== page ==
‘Your Town Friday’ travels to Jamestown

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JAMESTOWN, Ind. (Aug. 21, 2015) -- This morning "Your Town Friday" is in Jamestown!  You’ll find the small Boone County town 32 miles northwest of downtown Indy.  If you've ever wanted to have an old car restored but you don’t want to empty your bank account doing it, we have just the place for you in Jamestown!

“The big trend now for a lot of these guys is to have an original old hot rod that was built from the day,” said Steve Panarites, owner of Steve’s Auto Fab in Jamestown.

Steve has been restoring old cars since the 80s.  He doesn’t have a website or Facebook page, his business is all from word of mouth.

“People want to modernize them with a late model engine and transmission and rear end so you can get out on the interstate, you want to go to a show in Columbus, Ohio or California or wherever and you can safely get out on the interstate or roads and go 60, 70 mph or 80, whatever you want to drive and do it safely and comfortably.  We build cars like this, we take old cars and this is called a traditional car, it’s built in the way they did it back in the 50s and 60s and we do some race car restoration,” said Steve.

In fact, right now he's working on this old race car engine.

“It’s a pretty significant car.  Mario Andretti took his rookie test in it and won three championships in it!” said Steve.

Steve specializes in cars from the 20s, 30s and 40s and does exhaust work, front end work, suspension and framework.  If you've got a hot rod in need of some work - don't give up on it - just take it to Steve!

“They don’t make them anymore.  There’s a lot of reproduction stuff built now but it’s not like the real thing.  It depends on how much a car means to someone.  Older cars have a lot more personality than new cars do I guess and you drive down the road and everyone knows it’s a Ford or Chevy, with the later cars it’s hard to distinguish” said Steve.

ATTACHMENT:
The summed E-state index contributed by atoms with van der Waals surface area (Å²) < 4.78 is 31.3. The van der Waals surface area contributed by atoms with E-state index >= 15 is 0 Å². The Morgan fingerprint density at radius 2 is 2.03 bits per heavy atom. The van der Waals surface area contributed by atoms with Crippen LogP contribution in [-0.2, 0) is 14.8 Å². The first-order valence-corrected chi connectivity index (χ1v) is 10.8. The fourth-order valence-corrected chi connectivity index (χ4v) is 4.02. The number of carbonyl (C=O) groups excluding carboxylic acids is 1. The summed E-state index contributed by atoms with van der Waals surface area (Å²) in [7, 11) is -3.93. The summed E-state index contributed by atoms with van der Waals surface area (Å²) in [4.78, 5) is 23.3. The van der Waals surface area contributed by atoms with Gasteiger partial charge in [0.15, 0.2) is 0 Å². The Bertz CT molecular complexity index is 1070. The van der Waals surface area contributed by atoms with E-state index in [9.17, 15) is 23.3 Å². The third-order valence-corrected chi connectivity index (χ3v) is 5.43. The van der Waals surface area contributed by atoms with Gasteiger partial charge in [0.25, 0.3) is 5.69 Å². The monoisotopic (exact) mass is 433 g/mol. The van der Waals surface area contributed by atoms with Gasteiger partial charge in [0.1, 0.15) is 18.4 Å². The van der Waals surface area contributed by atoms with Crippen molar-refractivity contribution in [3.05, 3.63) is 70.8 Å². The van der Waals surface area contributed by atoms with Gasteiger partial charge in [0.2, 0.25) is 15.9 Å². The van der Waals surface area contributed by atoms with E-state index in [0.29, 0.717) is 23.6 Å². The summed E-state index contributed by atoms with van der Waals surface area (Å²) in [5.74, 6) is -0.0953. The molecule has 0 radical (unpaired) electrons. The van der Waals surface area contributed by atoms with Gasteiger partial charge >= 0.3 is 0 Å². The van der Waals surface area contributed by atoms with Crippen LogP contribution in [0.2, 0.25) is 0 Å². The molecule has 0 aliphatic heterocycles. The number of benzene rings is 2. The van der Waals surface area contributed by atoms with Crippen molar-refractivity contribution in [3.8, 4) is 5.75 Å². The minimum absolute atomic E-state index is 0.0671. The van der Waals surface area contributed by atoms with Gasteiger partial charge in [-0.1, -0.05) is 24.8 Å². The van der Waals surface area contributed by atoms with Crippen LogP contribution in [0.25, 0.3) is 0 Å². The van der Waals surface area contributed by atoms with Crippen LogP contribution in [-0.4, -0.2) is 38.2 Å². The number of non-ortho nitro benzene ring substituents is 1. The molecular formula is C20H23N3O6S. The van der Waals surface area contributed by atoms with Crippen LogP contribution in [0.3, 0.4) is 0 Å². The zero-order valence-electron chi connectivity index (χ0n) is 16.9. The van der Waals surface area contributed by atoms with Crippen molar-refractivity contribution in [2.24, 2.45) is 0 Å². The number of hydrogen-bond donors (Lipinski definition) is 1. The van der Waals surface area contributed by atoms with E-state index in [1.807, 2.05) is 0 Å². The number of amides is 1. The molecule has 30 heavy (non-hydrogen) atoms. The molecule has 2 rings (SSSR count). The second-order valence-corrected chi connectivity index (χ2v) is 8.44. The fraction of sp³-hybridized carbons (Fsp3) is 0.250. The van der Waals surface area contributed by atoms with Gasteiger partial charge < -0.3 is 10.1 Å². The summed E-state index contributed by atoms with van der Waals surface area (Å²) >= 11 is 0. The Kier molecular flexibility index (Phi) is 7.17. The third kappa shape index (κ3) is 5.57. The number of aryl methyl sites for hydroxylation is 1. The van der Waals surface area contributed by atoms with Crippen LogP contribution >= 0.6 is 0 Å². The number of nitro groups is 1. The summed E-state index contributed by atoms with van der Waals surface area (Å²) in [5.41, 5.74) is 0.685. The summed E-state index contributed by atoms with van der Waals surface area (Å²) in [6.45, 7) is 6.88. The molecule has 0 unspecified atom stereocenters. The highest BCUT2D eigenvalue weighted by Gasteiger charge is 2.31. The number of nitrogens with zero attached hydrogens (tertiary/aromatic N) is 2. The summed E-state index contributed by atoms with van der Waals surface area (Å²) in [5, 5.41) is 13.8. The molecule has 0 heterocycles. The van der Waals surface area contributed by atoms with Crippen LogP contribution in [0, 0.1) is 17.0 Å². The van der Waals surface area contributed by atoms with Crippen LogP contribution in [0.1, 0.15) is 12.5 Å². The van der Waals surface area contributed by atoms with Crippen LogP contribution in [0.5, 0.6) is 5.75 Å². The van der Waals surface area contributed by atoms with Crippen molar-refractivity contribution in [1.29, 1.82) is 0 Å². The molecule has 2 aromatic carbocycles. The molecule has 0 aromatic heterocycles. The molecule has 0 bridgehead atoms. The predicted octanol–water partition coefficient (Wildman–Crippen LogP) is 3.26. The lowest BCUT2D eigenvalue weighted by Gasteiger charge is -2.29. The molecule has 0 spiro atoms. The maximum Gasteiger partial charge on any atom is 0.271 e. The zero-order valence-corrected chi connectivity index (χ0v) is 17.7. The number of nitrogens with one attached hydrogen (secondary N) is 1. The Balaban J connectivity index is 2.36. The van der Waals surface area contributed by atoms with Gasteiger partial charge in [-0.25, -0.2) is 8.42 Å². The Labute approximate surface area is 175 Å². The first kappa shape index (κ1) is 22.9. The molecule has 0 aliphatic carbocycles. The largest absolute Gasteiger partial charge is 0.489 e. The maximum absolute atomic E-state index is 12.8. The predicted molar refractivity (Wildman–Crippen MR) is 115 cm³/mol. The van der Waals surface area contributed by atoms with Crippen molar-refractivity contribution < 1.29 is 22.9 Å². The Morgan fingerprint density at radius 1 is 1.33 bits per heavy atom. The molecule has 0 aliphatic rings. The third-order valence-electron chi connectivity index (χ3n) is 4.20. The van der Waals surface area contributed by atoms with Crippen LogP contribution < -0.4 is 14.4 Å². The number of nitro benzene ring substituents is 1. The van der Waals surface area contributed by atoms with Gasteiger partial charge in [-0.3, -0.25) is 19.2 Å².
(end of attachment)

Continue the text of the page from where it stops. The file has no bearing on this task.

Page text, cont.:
Even though Jamestown is small, the population is right around a thousand, it has some beautiful outdoor spaces and it’s rich in history!

“It’s 17 acres of wooded area and we have trails; you can take the trail outside the perimeter of the park it's 6/10th of a mile,” said Jim Brown, park board president of the Pleasant Acres Nature Park.

Pleasant Acres Nature Park sits just outside of downtown Jamestown.

“It’s small, it’s quiet and there is hardly ever a large crowd here.  It’s the perfect opportunity to exercise or get some mental exercise.  You can relax, take a break, get out of the house, enjoy nature and have the opportunity to meet people you may not otherwise meet.  It’s the only nature center in the immediate area other than the one that’s outside of North Salem so it’s available to anyone.  We use it for education purposes,” said Jim.

Along Main Street in downtown Indy you'll find the Jackson Township Historical Society.  It’s a really neat space with a lot to see!

“All of our artifacts in here are things we’ve gathered from people in the community. We try to preserve some of the history of Jackson Township.  Jackson Township includes the towns of Jamestown and Advance. All of our photographs you see, we have a ton stored away, that is some type of historical event that took place in this community years ago,” said volunteer Bill Leeke.

And the building itself holds a great deal of history!

“You’ll notice over here there is a lot of printing equipment.  This was a newspaper office for three generations.  When the gentleman retired, when he turned age 65, he locked the doors and walked out and left all the equipment and he sold the building to a group of people in town and they started the Jackson Township Historical Society.  We’ve tried to leave everything in place as he had it.  That’s all of his printing presses over there and in the middle is his composing where he printed a weekly newspaper in here.”

Bill says he hopes the younger generation will appreciate everything that’s been preserved.

“This is the oldest town in Boone County. We were settled in 1833.  We are losing our old people in town, unfortunately, and the younger people in their 20s, they don’t understand what this is and they’re not interested in it.  We find a lot of younger people just aren’t interested in the history of the town and it seems like when they reached 50 or 60, that’s when they develop an interest, so we try to sell this to them and let know it’s part of their history.  It’s very difficult to do,” said Bill.

The Jackson Township Historical Society is open every first and third Saturday of the month and also open by appointment.